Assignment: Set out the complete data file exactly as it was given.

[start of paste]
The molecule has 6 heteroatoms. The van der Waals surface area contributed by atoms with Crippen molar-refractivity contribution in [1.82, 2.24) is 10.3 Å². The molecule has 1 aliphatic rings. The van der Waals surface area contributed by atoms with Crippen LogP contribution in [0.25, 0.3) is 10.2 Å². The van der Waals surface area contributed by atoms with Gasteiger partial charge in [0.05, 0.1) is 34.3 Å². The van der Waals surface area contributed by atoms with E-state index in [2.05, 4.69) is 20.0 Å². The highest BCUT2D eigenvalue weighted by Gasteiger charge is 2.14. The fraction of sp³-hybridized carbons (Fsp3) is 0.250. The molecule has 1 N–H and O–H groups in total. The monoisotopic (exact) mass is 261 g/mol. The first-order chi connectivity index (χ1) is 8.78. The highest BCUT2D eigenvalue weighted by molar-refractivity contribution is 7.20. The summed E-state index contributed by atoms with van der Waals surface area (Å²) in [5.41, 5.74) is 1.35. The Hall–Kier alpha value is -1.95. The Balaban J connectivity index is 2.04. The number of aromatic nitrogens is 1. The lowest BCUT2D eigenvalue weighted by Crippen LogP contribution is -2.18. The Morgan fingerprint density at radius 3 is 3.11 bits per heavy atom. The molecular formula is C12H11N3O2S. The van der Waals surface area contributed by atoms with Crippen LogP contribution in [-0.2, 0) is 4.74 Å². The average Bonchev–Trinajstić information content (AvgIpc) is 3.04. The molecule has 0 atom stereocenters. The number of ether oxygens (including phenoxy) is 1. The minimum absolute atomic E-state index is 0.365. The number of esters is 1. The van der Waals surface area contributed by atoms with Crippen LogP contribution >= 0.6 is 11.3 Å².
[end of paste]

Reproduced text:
The molecule has 6 heteroatoms. The van der Waals surface area contributed by atoms with Crippen molar-refractivity contribution in [1.82, 2.24) is 10.3 Å². The molecule has 1 aliphatic rings. The van der Waals surface area contributed by atoms with Crippen LogP contribution in [0.25, 0.3) is 10.2 Å². The van der Waals surface area contributed by atoms with Gasteiger partial charge in [0.05, 0.1) is 34.3 Å². The van der Waals surface area contributed by atoms with E-state index in [2.05, 4.69) is 20.0 Å². The highest BCUT2D eigenvalue weighted by Gasteiger charge is 2.14. The fraction of sp³-hybridized carbons (Fsp3) is 0.250. The molecule has 1 N–H and O–H groups in total. The monoisotopic (exact) mass is 261 g/mol. The first-order chi connectivity index (χ1) is 8.78. The highest BCUT2D eigenvalue weighted by molar-refractivity contribution is 7.20. The summed E-state index contributed by atoms with van der Waals surface area (Å²) in [5.41, 5.74) is 1.35. The Hall–Kier alpha value is -1.95. The Balaban J connectivity index is 2.04. The number of aromatic nitrogens is 1. The lowest BCUT2D eigenvalue weighted by Crippen LogP contribution is -2.18. The Morgan fingerprint density at radius 3 is 3.11 bits per heavy atom. The molecular formula is C12H11N3O2S. The van der Waals surface area contributed by atoms with Crippen LogP contribution in [-0.2, 0) is 4.74 Å². The average Bonchev–Trinajstić information content (AvgIpc) is 3.04. The molecule has 0 atom stereocenters. The number of ether oxygens (including phenoxy) is 1. The minimum absolute atomic E-state index is 0.365. The number of esters is 1. The van der Waals surface area contributed by atoms with Crippen LogP contribution >= 0.6 is 11.3 Å².